How To Send and Receive Text Messages on a PC Without a Phone

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Particularly for brief messages or conversations that don’t require a phone call, texting is a particularly convenient form of communication.
But what if you don’t have your phone with you and need to message someone? Another possibility is that you don’t have a phone plan or that you dislike using the tiny smartphone keyboard.
In any event, knowing how to send and receive text messages on a PC might be useful. Fortunately, you can accomplish this with a few tools. Learn more by reading on.

How to Send and Receive Text Messages on a PC

There are several SMS programs available for PCs and Macs, but in this post we’ll concentrate on three of the biggest and most well-liked ones: Pinger Textfree Web, Pushbullet, and MightyText.

1. Pinger Textfree Web

Pinger Textfree Web is a cool website that provides you with a email address and a free internet phone number. The account can be used however you’d want to send and receive texts. You must enter a true zip code during registration, and you must then select a phone number to link to your account.

In order to verify your account, you’ll also need another phone number (such as a cell phone number or a Google Voice number). You can use Pinger Textfree Web from any PC, Mac, tablet, or smartphone because it functions as a web page.

The Pinger Textfree Web interface is straightforward and user-friendly. To the left is your phone number, and clicking it opens a text window with your phone number. Hit “send” after entering your message and selecting the recipient. It appears that text messages are going out pretty quickly.

Less than two minutes passed between sending an SMS and seeing it received on the test phone we used during my testing of this web app. Similar to how an SMS app on your phone would maintain track of your message threads, the service does the same.

Since the messages are saved on the Pinger servers and not locally, retrieving your message history may be difficult if you experience issues with Internet connectivity.

The app frequently lags behind.

2. Pushbullet

Similar to Pinger Textfree Web, Pushbullet operates by employing a little app that must be downloaded to your computer. That’s fantastic if you’re at home, but not so great if your work computer is locked. Use the browser extension if you are at work. To sync the two, you’ll also need to download the Pushbullet app on your phone.

Install Pushbullet and log in using a Google or Facebook account on both platforms. You can then choose SMS from the menu, write your message, add the recipient or recipients, and send the message.

You can respond directly or through the Pushbullet app to incoming messages and phone calls by receiving a Windows notice when they do. The

If you don’t mind downloading the software on your computer, Pushbullet is a useful tool for sending texts online.

3. MightyText

You must also download the MightyText mobile app and browser extension, but it is functional enough to be worth it. It’s crucial to remember that it only functions with Android smartphones. As a result, not everyone will find this to be the best option.

In addition to IE, the program works with Chrome, Firefox, Safari, and Opera. It features a very clean UI and functions on PCs, mobile devices, and tablets.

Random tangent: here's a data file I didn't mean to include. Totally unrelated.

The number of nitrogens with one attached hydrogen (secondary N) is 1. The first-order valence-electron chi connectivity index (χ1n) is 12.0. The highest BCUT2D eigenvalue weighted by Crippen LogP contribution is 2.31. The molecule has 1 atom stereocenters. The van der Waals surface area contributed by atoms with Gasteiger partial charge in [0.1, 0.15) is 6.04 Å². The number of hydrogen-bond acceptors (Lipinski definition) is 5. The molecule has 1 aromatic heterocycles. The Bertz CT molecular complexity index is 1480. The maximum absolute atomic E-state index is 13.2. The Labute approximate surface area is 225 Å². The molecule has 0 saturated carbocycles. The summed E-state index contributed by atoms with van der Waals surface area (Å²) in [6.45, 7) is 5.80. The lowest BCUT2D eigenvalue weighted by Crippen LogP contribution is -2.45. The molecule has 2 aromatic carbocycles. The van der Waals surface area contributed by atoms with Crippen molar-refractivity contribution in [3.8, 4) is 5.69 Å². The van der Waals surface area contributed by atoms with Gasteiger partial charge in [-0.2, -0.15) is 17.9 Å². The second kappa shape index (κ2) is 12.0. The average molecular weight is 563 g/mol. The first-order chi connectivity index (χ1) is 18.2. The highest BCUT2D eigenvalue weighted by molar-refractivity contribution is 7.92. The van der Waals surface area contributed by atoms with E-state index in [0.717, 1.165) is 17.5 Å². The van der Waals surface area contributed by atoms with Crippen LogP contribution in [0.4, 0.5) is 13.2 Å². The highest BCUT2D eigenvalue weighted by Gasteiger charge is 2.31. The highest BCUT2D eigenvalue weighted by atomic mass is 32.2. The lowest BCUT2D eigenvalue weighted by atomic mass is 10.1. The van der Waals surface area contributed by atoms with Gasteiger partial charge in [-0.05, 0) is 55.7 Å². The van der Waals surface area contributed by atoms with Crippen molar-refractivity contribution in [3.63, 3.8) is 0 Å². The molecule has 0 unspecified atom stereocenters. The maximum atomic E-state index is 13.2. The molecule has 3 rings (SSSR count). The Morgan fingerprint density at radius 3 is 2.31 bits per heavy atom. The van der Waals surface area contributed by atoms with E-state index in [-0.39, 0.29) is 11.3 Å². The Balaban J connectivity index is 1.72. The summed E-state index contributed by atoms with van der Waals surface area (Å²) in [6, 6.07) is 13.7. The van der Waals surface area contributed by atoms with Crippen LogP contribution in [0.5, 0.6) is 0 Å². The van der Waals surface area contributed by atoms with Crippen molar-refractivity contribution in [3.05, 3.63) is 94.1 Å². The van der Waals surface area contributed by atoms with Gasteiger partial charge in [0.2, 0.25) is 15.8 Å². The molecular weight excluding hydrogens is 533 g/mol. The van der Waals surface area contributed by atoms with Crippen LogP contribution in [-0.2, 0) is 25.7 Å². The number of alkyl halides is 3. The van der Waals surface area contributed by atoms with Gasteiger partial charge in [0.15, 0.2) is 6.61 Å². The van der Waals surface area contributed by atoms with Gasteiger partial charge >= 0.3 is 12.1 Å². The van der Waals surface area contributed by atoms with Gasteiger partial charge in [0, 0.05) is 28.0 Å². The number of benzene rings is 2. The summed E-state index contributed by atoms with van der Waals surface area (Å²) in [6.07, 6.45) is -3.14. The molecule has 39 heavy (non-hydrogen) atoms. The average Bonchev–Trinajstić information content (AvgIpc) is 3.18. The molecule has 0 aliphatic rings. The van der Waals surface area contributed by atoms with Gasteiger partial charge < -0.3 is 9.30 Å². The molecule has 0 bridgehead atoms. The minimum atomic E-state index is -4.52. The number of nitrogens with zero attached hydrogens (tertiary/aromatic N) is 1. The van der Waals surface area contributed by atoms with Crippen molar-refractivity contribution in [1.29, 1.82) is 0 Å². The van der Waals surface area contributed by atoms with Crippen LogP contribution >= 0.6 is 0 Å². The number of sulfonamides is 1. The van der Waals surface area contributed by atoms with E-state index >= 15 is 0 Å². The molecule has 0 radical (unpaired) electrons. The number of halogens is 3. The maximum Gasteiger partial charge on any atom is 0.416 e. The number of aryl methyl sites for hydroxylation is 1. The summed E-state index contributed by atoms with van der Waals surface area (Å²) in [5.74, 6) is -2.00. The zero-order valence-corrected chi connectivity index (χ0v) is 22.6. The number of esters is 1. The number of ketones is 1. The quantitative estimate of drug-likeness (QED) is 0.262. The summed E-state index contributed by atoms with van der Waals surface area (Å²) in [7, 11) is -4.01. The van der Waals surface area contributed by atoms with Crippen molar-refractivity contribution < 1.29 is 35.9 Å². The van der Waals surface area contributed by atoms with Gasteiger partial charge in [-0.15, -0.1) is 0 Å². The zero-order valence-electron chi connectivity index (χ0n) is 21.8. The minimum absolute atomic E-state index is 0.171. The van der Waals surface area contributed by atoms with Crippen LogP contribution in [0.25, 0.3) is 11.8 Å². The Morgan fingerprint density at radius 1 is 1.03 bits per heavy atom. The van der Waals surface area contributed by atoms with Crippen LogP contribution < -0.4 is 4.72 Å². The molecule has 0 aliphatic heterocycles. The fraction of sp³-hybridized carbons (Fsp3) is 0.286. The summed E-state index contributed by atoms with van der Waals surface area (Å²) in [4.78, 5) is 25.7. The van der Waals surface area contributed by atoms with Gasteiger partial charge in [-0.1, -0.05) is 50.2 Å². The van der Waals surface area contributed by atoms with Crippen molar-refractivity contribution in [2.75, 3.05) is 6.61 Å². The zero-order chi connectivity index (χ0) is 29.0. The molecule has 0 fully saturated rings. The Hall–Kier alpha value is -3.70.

After installation, sign in using your Google account, and a tiny MightyText symbol will show up in the browser window. Additionally, a page for authorizing Google to access MightyText will be provided to you. Once finished, you will be taken back to your browser where you can continue using the SMS app in the same manner as before.

4. Google Voice

Google Voice is still available in the United States, but it won’t operate if you reside somewhere else. You can send and receive SMS using your Google number up to the time that Voice is allegedly suspended.

In order to join up for Google Voice, first choose a local number with your area code, and then create an account. Your Google Voice number must be verified using a non-Google Voice phone number, and each Google Voice account you have will correspond to a single Gmail account.

You will be taken back to a very familiar UI that resembles any other Google app once the Google Voice sign-up process is complete. There are phone call and text message buttons on the interface’s left side.

When you select Text, a pop-up box allowing you to add the recipient, enter the message, and then select Send will appear. SMS messages sent via Google Voice are free to recipients in the United States and Canada, but you must pay to send texts to individuals in other countries.

5. Skype

You can send and receive messages using Skype. Although it is not gratis like calls and video chats are, it is inexpensive. Since there is no sync between your phone and Skype, it isn’t quite as slick as these other programs.

If you want that capability, you must also set up a Sender ID so that it appears as though you are sending from a mobile. You might not want to do that because any SMS you get would then appear on your phone rather than on Skype if you did so.

Otherwise, add a payment method and confirm your mobile number on Skype. When it says “via Skype” in the primary box where you add your message, choose Skype and convert it to SMS. If necessary, provide the mobile number; otherwise, choose a contact, enter your message, and press Send. Using the dialer, you can send texts to persons who are not contacts.




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